- In-vehicle intelligence systems are capable of warning drivers of all sorts of risks, including dangerous driving styles, potential road hazards, traffic jams or poor traffic conditions, weather conditions, etc.
Primary vehicle safety: an abundance of innovations
Automobile manufacturers channel a substantial share of their investment into active safety, which is a core component of their brand image, the reasons buyers purchase their cars, and their models' popularity on the market. A non-exhaustive list of the most significant innovations to appear in recent years follows:
ABS (Anti-lock Braking System)
ESP (Electronic Stability Program)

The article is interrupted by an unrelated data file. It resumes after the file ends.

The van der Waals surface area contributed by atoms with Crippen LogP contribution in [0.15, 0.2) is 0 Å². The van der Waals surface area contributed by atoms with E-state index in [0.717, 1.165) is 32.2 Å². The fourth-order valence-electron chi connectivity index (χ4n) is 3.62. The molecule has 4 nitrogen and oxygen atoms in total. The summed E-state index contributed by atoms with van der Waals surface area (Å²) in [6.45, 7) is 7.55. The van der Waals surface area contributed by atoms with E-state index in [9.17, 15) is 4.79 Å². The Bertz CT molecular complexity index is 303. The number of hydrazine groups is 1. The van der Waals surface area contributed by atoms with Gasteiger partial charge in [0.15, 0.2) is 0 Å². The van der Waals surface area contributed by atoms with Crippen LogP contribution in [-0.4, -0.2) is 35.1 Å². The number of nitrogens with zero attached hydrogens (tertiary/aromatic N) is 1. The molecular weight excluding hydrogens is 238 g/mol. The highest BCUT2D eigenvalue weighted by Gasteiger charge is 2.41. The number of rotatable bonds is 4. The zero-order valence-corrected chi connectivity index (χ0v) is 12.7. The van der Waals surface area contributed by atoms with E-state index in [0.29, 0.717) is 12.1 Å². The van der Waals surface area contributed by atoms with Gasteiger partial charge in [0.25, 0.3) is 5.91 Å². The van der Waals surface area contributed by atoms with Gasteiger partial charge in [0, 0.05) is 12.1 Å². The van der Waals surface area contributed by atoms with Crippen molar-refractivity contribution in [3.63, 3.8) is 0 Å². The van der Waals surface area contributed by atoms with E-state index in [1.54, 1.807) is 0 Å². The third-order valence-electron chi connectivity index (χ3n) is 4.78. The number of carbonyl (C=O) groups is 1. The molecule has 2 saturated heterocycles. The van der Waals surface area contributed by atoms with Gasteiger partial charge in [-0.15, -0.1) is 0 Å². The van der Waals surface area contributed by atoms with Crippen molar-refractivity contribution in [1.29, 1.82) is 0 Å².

Electronic trajectory corrector, which reduces the gap between where the driver wants to go and where the vehicle is actually heading
System that stops the wheels from skidding when the car moves off or accelerates, especially on wet or slippery roads
BAS (Brake Assist System)
Assists emergency braking
ESC (Electronic Speed Control)
A speed controller that helps the driver maintain a steady speed without touching either the brake pedal or the accelerator
ACC (Adaptive Cruise Control)
An adaptive speed controller that maintains a safe distance between the car and the vehicle in front, and warns the driver if the car gets too close
System that detects obstacles, rails and road edges, and makes cornering and vehicle trajectories safer if necessary by applying torque to the steering wheel